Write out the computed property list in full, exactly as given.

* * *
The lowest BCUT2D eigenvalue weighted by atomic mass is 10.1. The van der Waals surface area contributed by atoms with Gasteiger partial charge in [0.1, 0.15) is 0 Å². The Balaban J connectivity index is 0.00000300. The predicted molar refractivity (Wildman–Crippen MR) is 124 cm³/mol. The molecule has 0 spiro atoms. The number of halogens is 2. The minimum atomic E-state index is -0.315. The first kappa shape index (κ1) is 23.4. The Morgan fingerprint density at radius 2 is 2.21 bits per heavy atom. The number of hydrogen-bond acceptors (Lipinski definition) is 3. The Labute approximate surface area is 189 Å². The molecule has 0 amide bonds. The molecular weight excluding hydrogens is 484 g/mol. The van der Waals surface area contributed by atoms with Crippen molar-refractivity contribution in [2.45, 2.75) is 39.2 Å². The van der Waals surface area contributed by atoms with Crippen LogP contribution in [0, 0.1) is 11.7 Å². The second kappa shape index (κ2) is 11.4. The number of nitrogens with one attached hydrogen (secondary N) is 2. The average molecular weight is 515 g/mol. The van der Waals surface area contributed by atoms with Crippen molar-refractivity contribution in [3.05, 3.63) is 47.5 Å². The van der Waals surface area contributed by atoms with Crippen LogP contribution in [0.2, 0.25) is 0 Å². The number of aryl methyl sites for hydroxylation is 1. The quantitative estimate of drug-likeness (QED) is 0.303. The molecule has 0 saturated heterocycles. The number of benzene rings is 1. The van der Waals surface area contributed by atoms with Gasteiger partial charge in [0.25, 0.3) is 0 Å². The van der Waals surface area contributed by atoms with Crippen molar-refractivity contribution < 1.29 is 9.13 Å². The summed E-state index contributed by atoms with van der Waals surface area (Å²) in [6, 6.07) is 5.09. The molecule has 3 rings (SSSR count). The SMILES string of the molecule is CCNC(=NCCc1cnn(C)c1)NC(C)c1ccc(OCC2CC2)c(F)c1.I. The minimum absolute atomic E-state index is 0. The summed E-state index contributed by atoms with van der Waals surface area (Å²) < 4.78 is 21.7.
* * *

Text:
The lowest BCUT2D eigenvalue weighted by atomic mass is 10.1. The van der Waals surface area contributed by atoms with Gasteiger partial charge in [0.1, 0.15) is 0 Å². The Balaban J connectivity index is 0.00000300. The predicted molar refractivity (Wildman–Crippen MR) is 124 cm³/mol. The molecule has 0 spiro atoms. The number of halogens is 2. The minimum atomic E-state index is -0.315. The first kappa shape index (κ1) is 23.4. The Morgan fingerprint density at radius 2 is 2.21 bits per heavy atom. The number of hydrogen-bond acceptors (Lipinski definition) is 3. The Labute approximate surface area is 189 Å². The molecule has 0 amide bonds. The molecular weight excluding hydrogens is 484 g/mol. The van der Waals surface area contributed by atoms with Crippen molar-refractivity contribution in [2.45, 2.75) is 39.2 Å². The van der Waals surface area contributed by atoms with Crippen LogP contribution in [0, 0.1) is 11.7 Å². The second kappa shape index (κ2) is 11.4. The number of nitrogens with one attached hydrogen (secondary N) is 2. The average molecular weight is 515 g/mol. The van der Waals surface area contributed by atoms with Crippen molar-refractivity contribution in [3.05, 3.63) is 47.5 Å². The van der Waals surface area contributed by atoms with Crippen LogP contribution in [0.2, 0.25) is 0 Å². The number of aryl methyl sites for hydroxylation is 1. The quantitative estimate of drug-likeness (QED) is 0.303. The molecule has 0 saturated heterocycles. The number of benzene rings is 1. The van der Waals surface area contributed by atoms with Gasteiger partial charge in [0.25, 0.3) is 0 Å². The van der Waals surface area contributed by atoms with Crippen molar-refractivity contribution < 1.29 is 9.13 Å². The summed E-state index contributed by atoms with van der Waals surface area (Å²) in [6, 6.07) is 5.09. The molecule has 3 rings (SSSR count). The SMILES string of the molecule is CCNC(=NCCc1cnn(C)c1)NC(C)c1ccc(OCC2CC2)c(F)c1.I. The minimum absolute atomic E-state index is 0. The summed E-state index contributed by atoms with van der Waals surface area (Å²) < 4.78 is 21.7.